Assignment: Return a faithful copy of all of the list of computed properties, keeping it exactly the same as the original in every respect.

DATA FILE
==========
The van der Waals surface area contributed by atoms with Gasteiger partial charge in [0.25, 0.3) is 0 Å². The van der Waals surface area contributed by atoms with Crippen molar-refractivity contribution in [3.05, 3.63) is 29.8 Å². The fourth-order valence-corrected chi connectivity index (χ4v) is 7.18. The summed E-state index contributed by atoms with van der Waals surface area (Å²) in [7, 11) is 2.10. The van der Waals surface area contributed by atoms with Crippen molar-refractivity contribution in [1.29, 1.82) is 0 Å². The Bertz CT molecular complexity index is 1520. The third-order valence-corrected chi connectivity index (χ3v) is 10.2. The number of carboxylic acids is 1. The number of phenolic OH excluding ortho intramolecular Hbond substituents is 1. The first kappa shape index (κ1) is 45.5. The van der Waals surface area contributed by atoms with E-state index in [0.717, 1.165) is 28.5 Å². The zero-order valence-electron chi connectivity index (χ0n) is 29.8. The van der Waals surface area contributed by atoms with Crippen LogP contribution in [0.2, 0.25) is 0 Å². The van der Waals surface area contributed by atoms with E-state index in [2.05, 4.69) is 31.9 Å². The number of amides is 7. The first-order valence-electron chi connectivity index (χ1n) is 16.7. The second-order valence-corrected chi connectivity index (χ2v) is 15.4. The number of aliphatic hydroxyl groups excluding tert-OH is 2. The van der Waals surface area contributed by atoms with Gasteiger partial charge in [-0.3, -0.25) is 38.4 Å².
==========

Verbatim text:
The van der Waals surface area contributed by atoms with Gasteiger partial charge in [0.25, 0.3) is 0 Å². The van der Waals surface area contributed by atoms with Crippen molar-refractivity contribution in [3.05, 3.63) is 29.8 Å². The fourth-order valence-corrected chi connectivity index (χ4v) is 7.18. The summed E-state index contributed by atoms with van der Waals surface area (Å²) in [7, 11) is 2.10. The van der Waals surface area contributed by atoms with Crippen molar-refractivity contribution in [1.29, 1.82) is 0 Å². The Bertz CT molecular complexity index is 1520. The third-order valence-corrected chi connectivity index (χ3v) is 10.2. The number of carboxylic acids is 1. The number of phenolic OH excluding ortho intramolecular Hbond substituents is 1. The first kappa shape index (κ1) is 45.5. The van der Waals surface area contributed by atoms with E-state index in [0.717, 1.165) is 28.5 Å². The zero-order valence-electron chi connectivity index (χ0n) is 29.8. The van der Waals surface area contributed by atoms with Crippen LogP contribution in [0.2, 0.25) is 0 Å². The van der Waals surface area contributed by atoms with E-state index in [2.05, 4.69) is 31.9 Å². The number of amides is 7. The first-order valence-electron chi connectivity index (χ1n) is 16.7. The second-order valence-corrected chi connectivity index (χ2v) is 15.4. The number of aliphatic hydroxyl groups excluding tert-OH is 2. The van der Waals surface area contributed by atoms with Gasteiger partial charge in [-0.3, -0.25) is 38.4 Å².